Make your own Queen Majesty Hot Sauce mushroom tostadas
Prep time: 15 minutes (plus 2 hours for marinating)
This recipe for an easy and delicious vegan mushroom tostada was created by Joshua Gabriel Lucio Lasso, head chef at Public Records, and goes best with Queen Majesty’s jalapeño tequila and lime hot sauce.
4 tostadas (Chef Joshua recommends tostadas from Tortilleria La Milpa de Rosa)
1-2 portobello mushrooms (or other mushrooms)
1/2 cucumber, diced or sliced
1 can refried black beans
1/2 red onion, sliced
1 small bunch cilantro, chopped
5-6 tablespoons Queen Majesty’s jalapeño tequila and lime hot sauce
4 tablespoons vegan mayo
To marinate the mushrooms
Cut raw mushrooms into strips. Combine 5 to 6 tablespoons of QMHS jalapeño tequila and lime hot sauce, a splash of tamari or soy sauce, and lime juice to taste. Season generously with salt and pepper. Coat the mushrooms well and let sit in the refrigerator for a few hours.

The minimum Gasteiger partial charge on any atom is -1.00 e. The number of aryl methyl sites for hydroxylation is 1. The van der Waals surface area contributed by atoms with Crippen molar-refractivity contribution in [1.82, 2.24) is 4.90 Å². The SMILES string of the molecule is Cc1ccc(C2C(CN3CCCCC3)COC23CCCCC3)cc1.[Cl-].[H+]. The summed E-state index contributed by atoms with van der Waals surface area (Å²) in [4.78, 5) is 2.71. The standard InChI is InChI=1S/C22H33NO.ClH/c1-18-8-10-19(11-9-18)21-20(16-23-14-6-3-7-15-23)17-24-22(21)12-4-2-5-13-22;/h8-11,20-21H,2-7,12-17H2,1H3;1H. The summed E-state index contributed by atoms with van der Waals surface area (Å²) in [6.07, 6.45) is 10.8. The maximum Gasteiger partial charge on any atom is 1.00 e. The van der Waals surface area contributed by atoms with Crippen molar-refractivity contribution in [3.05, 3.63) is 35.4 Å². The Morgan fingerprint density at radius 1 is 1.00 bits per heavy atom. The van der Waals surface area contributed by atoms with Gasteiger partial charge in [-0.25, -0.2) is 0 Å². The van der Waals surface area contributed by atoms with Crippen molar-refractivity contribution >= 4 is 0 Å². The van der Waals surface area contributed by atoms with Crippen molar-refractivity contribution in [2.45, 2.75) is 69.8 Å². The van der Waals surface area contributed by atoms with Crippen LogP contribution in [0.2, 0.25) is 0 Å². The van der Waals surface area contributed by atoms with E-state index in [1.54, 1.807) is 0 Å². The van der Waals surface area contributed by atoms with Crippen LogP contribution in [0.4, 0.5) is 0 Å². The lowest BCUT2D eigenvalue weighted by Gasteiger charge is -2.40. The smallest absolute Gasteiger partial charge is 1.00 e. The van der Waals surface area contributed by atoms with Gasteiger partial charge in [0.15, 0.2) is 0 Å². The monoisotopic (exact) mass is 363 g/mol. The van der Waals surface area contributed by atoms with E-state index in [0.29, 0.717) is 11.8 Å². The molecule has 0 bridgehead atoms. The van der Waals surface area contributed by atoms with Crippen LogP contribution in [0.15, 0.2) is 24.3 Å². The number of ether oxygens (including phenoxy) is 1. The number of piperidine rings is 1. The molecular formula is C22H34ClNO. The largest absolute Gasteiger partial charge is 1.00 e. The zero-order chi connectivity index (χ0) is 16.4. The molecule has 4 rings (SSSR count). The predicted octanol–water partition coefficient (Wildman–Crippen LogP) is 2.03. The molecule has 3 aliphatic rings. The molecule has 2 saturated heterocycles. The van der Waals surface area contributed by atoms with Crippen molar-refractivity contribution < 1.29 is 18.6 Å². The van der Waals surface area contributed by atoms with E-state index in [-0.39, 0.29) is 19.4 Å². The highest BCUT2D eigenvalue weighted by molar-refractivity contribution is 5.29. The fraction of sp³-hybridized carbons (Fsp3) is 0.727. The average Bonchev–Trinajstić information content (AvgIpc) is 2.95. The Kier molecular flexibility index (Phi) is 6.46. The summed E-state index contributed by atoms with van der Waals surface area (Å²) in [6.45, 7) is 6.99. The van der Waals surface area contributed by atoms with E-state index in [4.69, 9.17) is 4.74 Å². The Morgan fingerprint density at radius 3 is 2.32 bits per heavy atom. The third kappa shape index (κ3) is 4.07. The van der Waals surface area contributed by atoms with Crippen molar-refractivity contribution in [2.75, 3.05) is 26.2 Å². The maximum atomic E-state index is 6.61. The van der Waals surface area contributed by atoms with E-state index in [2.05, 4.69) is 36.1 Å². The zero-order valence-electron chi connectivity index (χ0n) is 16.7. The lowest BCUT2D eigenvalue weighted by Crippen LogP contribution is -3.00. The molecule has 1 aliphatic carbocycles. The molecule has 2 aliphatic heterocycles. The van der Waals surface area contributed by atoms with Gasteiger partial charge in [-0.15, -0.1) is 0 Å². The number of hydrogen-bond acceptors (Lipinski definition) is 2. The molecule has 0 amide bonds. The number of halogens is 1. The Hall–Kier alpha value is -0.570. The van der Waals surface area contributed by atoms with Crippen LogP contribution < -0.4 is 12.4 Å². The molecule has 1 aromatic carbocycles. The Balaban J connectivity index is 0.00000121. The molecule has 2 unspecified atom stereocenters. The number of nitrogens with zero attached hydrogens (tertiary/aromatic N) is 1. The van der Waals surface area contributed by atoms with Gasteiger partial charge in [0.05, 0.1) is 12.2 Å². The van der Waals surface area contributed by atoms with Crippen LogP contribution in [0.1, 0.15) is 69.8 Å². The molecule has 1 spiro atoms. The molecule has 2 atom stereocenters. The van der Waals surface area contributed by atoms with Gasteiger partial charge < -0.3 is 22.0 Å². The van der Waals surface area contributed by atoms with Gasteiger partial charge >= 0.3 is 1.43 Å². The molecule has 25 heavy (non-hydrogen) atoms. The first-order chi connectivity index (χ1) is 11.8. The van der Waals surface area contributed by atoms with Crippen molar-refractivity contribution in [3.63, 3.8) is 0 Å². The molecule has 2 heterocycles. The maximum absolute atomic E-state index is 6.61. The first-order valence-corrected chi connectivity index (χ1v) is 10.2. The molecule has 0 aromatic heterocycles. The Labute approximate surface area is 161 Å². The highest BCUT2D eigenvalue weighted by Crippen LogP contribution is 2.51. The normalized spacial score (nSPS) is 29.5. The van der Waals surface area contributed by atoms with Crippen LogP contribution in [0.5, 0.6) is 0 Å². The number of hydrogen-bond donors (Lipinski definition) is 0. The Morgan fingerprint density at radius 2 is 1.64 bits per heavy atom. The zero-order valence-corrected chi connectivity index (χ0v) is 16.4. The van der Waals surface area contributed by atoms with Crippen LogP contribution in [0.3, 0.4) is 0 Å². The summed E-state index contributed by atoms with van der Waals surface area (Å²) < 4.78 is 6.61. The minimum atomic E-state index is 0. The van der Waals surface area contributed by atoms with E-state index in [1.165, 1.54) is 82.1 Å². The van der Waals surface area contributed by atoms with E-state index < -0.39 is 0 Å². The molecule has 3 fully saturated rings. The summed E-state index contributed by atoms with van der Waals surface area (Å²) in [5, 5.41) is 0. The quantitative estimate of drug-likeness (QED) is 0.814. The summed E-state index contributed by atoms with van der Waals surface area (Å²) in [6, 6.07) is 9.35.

Prepare for assembly
1. Chop cilantro.
2. Dice or slice cucumber.
3. Thinly slice half of a red onion; store in ice water to crisp up.
4. Measure 3 tablespoons black beans and 1 tablespoon vegan mayo for each tostada.
1. Take a crunchy tostada and spread 1 tablespoon of vegan mayo on top to add a creamy flavor base.
2. Add 3 tablespoons of black beans and spread evenly over the mayo.
3. Add a generous layer of marinated portobello mushrooms
(about half a large portobello) and sprinkle cucumbers on top.
4. Garnish with the crisp, thinly sliced red onions and chopped cilantro and serve.
This article first appeared in the winter/spring 2022 issue of Brooklyn Magazine. Click here to subscribe today.